There are going to be ups and downs in recovery – and if you’re in the middle of a dark period right now, you’re likely feeling a bit lost. Anxiety, hopelessness and depression can make it seem like you’re never going to get to where you want to be – so why try? First and foremost, you must remember that your perception plays a major role in how you go about recovery. Bad days are going to occur – but you shouldn’t make any drastic decisions when you’re feeling at your lowest.
Optimism is about finding hope in the darkness, and, while it might sound cliché, it truly works if you set your mind to it. Even the realm of addiction recovery as a whole has come a long way. The Surgeon General reminds us of several improvements that have been made for those in recovery, such as:
- Greater research that has led to more effective treatment programs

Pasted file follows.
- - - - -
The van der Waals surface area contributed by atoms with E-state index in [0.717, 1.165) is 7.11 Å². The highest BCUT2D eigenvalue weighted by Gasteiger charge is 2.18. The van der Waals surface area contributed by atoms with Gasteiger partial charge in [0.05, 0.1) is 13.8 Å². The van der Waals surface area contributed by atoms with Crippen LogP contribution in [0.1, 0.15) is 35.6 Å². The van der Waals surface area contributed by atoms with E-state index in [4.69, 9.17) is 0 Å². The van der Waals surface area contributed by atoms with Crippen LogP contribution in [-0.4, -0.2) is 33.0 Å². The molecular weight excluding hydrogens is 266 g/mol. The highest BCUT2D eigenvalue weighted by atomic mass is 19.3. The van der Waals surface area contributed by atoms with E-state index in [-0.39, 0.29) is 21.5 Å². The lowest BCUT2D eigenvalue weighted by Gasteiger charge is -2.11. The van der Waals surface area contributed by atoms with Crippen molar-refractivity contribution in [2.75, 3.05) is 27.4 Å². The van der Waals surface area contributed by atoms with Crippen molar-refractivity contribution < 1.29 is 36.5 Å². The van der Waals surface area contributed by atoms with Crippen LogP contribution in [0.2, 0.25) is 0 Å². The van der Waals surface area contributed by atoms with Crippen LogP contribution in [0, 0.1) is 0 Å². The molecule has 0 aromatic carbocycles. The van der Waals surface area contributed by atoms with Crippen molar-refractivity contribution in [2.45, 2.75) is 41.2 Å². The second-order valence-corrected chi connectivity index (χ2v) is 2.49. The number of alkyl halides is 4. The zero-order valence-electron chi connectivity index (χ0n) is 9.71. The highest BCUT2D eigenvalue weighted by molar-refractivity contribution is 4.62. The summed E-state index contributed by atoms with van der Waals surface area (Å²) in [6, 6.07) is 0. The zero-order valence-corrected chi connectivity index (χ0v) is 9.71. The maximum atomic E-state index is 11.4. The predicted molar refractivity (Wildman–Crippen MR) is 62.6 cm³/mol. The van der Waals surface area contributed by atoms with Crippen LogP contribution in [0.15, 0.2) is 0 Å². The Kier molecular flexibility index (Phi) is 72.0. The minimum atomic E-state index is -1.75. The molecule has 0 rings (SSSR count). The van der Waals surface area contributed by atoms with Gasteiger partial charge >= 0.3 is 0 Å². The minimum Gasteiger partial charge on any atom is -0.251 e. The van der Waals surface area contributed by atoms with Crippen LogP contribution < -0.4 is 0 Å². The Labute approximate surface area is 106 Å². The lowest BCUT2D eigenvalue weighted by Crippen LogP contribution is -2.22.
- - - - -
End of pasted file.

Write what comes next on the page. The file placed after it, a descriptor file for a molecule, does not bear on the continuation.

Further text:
- Support services like 12-Step programs (ex. Alcoholics Anonymous) give those in recovery better chances than before at building a life of sobriety
- More preventative measures are being taken in communities to help people regain their strength in recovery
- And more
Within treatment, we have to hold realistic expectations – that not every day is going to be perfect. During these down periods, we have to practice self-care and maintain positivity in the fact that we’re here, and we’re healing. We’re taking the necessary steps that are needed and, while we may have some setbacks, we are surrounded by people who are rooting for our success in recovery. Helen Keller captured the essence of optimism by once stating,
“Optimism is the faith that leads to achievement. Nothing can be done without hope and confidence.”
Utilize the tools that you’ve developed in recovery so far, and don’t give up. Acknowledge that today you may be struggling, but you still have the power to overcome that through your perceptions. Reach out to those who support you – and remember that with enough hope, anything is possible.
Cumberland Heights is a nonprofit alcohol and drug-addiction treatment center located on the banks of the Cumberland river in Nashville, Tennessee. On a sprawling 177-acre campus, we are made up of 2 12-Step immersion campuses, 12 outpatient recovery centers and 4 sober living homes. We believe that each person has a unique story to tell – and that’s why we always put the patient first.